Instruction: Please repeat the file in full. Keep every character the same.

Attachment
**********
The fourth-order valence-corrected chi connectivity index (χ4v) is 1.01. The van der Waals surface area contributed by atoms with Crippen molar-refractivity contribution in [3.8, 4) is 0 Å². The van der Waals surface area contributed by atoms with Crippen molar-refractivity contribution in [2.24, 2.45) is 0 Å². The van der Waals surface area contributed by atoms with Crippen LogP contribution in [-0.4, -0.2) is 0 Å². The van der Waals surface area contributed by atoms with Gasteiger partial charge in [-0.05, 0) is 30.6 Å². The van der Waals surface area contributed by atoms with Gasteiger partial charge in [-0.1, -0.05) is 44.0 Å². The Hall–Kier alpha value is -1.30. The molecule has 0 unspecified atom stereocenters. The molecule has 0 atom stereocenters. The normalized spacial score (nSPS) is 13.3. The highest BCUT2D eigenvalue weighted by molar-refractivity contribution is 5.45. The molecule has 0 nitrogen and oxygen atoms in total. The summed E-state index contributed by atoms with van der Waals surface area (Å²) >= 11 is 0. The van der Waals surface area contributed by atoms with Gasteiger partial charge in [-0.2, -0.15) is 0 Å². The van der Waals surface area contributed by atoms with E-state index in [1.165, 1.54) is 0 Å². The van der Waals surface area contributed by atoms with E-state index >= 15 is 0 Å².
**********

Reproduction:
The fourth-order valence-corrected chi connectivity index (χ4v) is 1.01. The van der Waals surface area contributed by atoms with Crippen molar-refractivity contribution in [3.8, 4) is 0 Å². The van der Waals surface area contributed by atoms with Crippen molar-refractivity contribution in [2.24, 2.45) is 0 Å². The van der Waals surface area contributed by atoms with Crippen LogP contribution in [-0.4, -0.2) is 0 Å². The van der Waals surface area contributed by atoms with Gasteiger partial charge in [-0.05, 0) is 30.6 Å². The van der Waals surface area contributed by atoms with Gasteiger partial charge in [-0.1, -0.05) is 44.0 Å². The Hall–Kier alpha value is -1.30. The molecule has 0 unspecified atom stereocenters. The molecule has 0 atom stereocenters. The normalized spacial score (nSPS) is 13.3. The highest BCUT2D eigenvalue weighted by molar-refractivity contribution is 5.45. The molecule has 0 nitrogen and oxygen atoms in total. The summed E-state index contributed by atoms with van der Waals surface area (Å²) >= 11 is 0. The van der Waals surface area contributed by atoms with Gasteiger partial charge in [-0.2, -0.15) is 0 Å². The van der Waals surface area contributed by atoms with E-state index in [1.165, 1.54) is 0 Å². The van der Waals surface area contributed by atoms with E-state index >= 15 is 0 Å².